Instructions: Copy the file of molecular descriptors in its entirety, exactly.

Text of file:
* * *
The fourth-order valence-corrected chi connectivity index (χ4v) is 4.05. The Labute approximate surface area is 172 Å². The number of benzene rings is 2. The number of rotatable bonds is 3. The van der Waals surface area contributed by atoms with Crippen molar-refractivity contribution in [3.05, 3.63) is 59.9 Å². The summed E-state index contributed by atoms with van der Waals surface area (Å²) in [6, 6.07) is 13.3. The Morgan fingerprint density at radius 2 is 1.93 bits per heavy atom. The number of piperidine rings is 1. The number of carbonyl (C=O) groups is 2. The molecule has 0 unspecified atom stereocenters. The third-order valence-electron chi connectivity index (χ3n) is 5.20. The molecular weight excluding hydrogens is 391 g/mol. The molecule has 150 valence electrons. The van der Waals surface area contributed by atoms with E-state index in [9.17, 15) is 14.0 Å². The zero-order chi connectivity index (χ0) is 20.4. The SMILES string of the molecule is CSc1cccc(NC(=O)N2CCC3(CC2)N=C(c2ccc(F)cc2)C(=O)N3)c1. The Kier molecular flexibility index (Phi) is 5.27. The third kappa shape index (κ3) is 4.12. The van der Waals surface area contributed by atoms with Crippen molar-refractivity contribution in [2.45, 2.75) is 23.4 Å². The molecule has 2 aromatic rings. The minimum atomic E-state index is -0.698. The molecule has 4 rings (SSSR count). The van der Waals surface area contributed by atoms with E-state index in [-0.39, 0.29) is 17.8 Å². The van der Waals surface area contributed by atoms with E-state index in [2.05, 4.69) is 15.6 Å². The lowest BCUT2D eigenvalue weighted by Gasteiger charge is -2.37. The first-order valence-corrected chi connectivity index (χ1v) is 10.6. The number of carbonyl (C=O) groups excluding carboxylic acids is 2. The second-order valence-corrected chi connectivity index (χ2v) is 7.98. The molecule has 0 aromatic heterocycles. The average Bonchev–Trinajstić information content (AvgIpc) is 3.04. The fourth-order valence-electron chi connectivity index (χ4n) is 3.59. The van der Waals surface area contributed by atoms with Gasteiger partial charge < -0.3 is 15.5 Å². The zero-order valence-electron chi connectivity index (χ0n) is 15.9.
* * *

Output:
The fourth-order valence-corrected chi connectivity index (χ4v) is 4.05. The Labute approximate surface area is 172 Å². The number of benzene rings is 2. The number of rotatable bonds is 3. The van der Waals surface area contributed by atoms with Crippen molar-refractivity contribution in [3.05, 3.63) is 59.9 Å². The summed E-state index contributed by atoms with van der Waals surface area (Å²) in [6, 6.07) is 13.3. The Morgan fingerprint density at radius 2 is 1.93 bits per heavy atom. The number of piperidine rings is 1. The number of carbonyl (C=O) groups is 2. The molecule has 0 unspecified atom stereocenters. The third-order valence-electron chi connectivity index (χ3n) is 5.20. The molecular weight excluding hydrogens is 391 g/mol. The molecule has 150 valence electrons. The van der Waals surface area contributed by atoms with E-state index in [9.17, 15) is 14.0 Å². The zero-order chi connectivity index (χ0) is 20.4. The SMILES string of the molecule is CSc1cccc(NC(=O)N2CCC3(CC2)N=C(c2ccc(F)cc2)C(=O)N3)c1. The Kier molecular flexibility index (Phi) is 5.27. The third kappa shape index (κ3) is 4.12. The van der Waals surface area contributed by atoms with Crippen molar-refractivity contribution in [2.45, 2.75) is 23.4 Å². The molecule has 2 aromatic rings. The minimum atomic E-state index is -0.698. The molecule has 4 rings (SSSR count). The van der Waals surface area contributed by atoms with E-state index in [-0.39, 0.29) is 17.8 Å². The van der Waals surface area contributed by atoms with E-state index in [2.05, 4.69) is 15.6 Å². The lowest BCUT2D eigenvalue weighted by Gasteiger charge is -2.37. The first-order valence-corrected chi connectivity index (χ1v) is 10.6. The number of carbonyl (C=O) groups excluding carboxylic acids is 2. The second-order valence-corrected chi connectivity index (χ2v) is 7.98. The molecule has 0 aromatic heterocycles. The average Bonchev–Trinajstić information content (AvgIpc) is 3.04. The fourth-order valence-electron chi connectivity index (χ4n) is 3.59. The van der Waals surface area contributed by atoms with Gasteiger partial charge < -0.3 is 15.5 Å². The zero-order valence-electron chi connectivity index (χ0n) is 15.9.